Reporting our sin to our Father is critical, but there is another part of reporting that is equally powerful in loosening our hearts from the grip of the green-eyed monster.  Report it to others.


Am I saying to rat on ourselves?


Confess your sins to one another and pray for one another, that you may be healed, James tells us.  Powerful potential unleashed in humbling ourselves to confess to a friend - or even the one we are jealous of! When we do that, God pours out His grace upon us.  Grace to uproot the jealous vine strangling the heart. Grace to press in to the goodness of the Lord and trust in His plan. Grace to cultivate contentment and gratitude and generosity.

Instead of sharing criticisms - cutting down the other trees, if you will - what might have happened in Joseph's life if his brothers had humbled themselves and approached their dad (or even Joseph!) with their insecurities? We might have recorded in Scripture a glorious victory instead of years of estrangement and heartache.

Realize the potential for destruction that jealousy brings. Recognize our own personal weakness for it. Report this to our Father and our spiritual family.

And, finally, 

4- Let God Redeem it

Redemption. That beautiful, miraculous, incredible story of how our great God takes the broken, useless, even toxic pieces and so change them by His grace into beauty, glory, and value. 

Redemption.  That is His theme. Redemption. He wants all the parts of our lives to be part of His story of Redemption.

If we let Him, if we trust Him, He will remove the ugly of jealousy and create instead the beauty of contentment.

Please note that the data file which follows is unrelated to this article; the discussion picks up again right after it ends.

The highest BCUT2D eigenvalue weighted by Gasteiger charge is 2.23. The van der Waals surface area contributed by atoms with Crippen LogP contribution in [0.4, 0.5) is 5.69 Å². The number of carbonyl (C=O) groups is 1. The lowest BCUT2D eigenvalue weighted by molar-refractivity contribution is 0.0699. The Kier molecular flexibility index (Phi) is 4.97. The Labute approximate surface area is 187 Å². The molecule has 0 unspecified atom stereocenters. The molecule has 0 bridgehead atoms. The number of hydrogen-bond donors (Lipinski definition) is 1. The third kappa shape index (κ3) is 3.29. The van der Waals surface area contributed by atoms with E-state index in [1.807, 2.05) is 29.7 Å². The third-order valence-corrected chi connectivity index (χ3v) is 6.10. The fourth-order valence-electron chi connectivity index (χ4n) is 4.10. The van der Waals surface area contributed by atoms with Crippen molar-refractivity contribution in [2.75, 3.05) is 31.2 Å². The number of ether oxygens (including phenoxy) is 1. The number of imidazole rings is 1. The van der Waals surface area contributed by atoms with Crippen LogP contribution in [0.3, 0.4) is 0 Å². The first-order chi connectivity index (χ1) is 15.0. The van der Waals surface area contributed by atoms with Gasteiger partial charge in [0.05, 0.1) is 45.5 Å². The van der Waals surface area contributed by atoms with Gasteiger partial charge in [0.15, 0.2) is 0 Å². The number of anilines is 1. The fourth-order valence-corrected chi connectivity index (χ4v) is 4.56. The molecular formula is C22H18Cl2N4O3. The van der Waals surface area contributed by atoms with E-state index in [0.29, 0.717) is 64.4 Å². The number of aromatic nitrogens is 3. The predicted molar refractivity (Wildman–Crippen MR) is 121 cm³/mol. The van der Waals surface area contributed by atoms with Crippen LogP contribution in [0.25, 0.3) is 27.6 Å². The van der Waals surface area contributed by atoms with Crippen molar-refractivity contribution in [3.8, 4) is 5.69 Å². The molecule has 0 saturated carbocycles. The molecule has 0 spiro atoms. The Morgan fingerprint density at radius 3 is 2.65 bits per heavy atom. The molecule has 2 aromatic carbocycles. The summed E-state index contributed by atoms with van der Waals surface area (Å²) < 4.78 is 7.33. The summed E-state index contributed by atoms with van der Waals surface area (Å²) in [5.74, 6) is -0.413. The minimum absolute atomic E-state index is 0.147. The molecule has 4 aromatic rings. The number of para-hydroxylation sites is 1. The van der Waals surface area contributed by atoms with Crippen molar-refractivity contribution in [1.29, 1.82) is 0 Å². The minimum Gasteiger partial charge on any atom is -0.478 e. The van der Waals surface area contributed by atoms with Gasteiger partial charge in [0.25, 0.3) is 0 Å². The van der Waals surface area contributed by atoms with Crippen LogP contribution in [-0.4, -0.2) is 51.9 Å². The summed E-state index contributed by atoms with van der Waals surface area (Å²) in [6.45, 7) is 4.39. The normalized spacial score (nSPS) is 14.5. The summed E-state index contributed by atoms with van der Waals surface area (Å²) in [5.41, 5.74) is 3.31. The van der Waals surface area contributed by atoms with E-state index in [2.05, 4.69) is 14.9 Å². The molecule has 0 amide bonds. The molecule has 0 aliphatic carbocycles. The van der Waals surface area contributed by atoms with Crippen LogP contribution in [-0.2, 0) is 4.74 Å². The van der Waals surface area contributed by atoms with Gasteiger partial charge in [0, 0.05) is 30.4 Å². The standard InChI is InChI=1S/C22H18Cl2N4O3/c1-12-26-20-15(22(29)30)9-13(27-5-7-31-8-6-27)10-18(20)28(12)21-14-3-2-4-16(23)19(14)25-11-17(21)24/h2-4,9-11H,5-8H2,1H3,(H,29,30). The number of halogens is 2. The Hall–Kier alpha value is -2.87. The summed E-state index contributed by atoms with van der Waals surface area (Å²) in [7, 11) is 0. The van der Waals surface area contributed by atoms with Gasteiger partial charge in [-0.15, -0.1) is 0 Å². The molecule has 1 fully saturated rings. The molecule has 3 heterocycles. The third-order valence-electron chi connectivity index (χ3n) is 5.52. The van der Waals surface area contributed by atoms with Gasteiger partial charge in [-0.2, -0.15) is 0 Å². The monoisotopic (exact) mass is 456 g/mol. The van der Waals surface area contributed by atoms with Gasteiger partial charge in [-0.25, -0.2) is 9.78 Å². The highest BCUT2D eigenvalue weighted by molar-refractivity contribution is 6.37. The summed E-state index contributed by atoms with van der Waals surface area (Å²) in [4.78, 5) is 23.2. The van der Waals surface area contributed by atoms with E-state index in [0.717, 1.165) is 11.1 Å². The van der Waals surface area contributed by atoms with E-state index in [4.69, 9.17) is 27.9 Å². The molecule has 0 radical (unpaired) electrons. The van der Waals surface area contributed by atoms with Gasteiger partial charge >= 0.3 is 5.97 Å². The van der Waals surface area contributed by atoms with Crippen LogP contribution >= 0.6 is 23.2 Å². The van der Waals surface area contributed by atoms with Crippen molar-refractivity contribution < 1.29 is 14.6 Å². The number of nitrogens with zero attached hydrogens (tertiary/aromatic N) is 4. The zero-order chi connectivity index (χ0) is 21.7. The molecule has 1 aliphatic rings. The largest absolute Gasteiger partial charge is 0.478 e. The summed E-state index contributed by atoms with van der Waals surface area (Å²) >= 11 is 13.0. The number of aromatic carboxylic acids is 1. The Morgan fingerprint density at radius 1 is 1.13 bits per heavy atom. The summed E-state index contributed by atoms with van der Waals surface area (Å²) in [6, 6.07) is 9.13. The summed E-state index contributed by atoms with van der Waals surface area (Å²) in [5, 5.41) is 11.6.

How does He do that?

If you're the victim of jealousy, remain faithful. Trust Him to redeem even the hard and unfair things of life. Forgive, and do not retaliate. Be a Joseph - submit yourself to the loving sovereignty of God - Gen 50:20 - at the end of the story, he told his brothers "You meant evil towards me, but God meant it for good."  Because Joseph trusted God in the unfair, hard, and hurtful places, God blessed not only him, not only his family, but an entire nation.

Joseph let God redeem the results of jealousy.

if you're the perpetrator of jealousy, throw yourself on the mercy of God, confessing your sin, and trust Him to redeem. In the story of Joseph, we see his brothers admitting their guilt (Gen. 42:21) and God redeemed them, too. Because of their eventual trust in Him (and especially because of His prior promise to Abraham and Issac and Jacob!) God blessed even these once-jealous brothers. They let God redeem their story.

How do we let God do the redeeming?  

Humble ourselves before Him. (see #3).  Place our confidence in His love that is sovereign over all (see Genesis 50:20). Obey what He shows us to do, however big or small that may be. Don't wait for something "big" to obey - walk in obedience in the things we already know to do. Trust Him with the results. One very practical thing that has helped me gain victory over jealousy is to celebrate the person I am or am tempted to be jealous of. That's right. Celebrate their promotion or their new house or their new blessing - especially if it's something you long for yourself. This serves to not only neutralize the poison of jealousy but actually jumpstarts the redemption process in our lives!  Because it is walking by faith, living out our trust in the goodness of God as He unfolds His plan, exercising contentment in what He purposes for us.

Redemption.  God's choice over jealousy.

Next time that green-eyed monster hulks up inside your heart, remember to realize the potential for destruction. Recognize your weakness against it. Report the problem to The One who wants to Redeem it.